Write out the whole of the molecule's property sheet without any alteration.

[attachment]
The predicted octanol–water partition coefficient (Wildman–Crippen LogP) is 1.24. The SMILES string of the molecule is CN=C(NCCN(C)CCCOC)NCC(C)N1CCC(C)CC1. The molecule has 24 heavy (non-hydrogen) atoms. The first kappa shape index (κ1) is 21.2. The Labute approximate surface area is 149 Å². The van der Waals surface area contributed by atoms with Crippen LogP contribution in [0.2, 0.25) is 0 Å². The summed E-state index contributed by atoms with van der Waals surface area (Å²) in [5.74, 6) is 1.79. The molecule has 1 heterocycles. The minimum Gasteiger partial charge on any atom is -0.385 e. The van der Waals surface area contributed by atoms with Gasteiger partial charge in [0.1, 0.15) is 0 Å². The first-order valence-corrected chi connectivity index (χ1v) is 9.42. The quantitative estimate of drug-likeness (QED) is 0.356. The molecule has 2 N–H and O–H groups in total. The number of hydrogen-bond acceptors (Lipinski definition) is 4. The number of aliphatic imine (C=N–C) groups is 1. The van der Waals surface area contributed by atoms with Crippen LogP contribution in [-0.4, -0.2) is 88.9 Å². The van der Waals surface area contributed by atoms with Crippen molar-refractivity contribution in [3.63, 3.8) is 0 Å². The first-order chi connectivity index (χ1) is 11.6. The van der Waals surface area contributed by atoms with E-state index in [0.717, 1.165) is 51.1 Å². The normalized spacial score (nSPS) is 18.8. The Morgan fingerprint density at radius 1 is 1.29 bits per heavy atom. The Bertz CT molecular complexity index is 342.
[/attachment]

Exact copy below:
The predicted octanol–water partition coefficient (Wildman–Crippen LogP) is 1.24. The SMILES string of the molecule is CN=C(NCCN(C)CCCOC)NCC(C)N1CCC(C)CC1. The molecule has 24 heavy (non-hydrogen) atoms. The first kappa shape index (κ1) is 21.2. The Labute approximate surface area is 149 Å². The van der Waals surface area contributed by atoms with Crippen LogP contribution in [0.2, 0.25) is 0 Å². The summed E-state index contributed by atoms with van der Waals surface area (Å²) in [5.74, 6) is 1.79. The molecule has 1 heterocycles. The minimum Gasteiger partial charge on any atom is -0.385 e. The van der Waals surface area contributed by atoms with Gasteiger partial charge in [0.1, 0.15) is 0 Å². The first-order valence-corrected chi connectivity index (χ1v) is 9.42. The quantitative estimate of drug-likeness (QED) is 0.356. The molecule has 2 N–H and O–H groups in total. The number of hydrogen-bond acceptors (Lipinski definition) is 4. The number of aliphatic imine (C=N–C) groups is 1. The van der Waals surface area contributed by atoms with Crippen LogP contribution in [-0.4, -0.2) is 88.9 Å². The van der Waals surface area contributed by atoms with Crippen molar-refractivity contribution in [3.63, 3.8) is 0 Å². The first-order chi connectivity index (χ1) is 11.6. The van der Waals surface area contributed by atoms with E-state index in [0.717, 1.165) is 51.1 Å². The normalized spacial score (nSPS) is 18.8. The Morgan fingerprint density at radius 1 is 1.29 bits per heavy atom. The Bertz CT molecular complexity index is 342.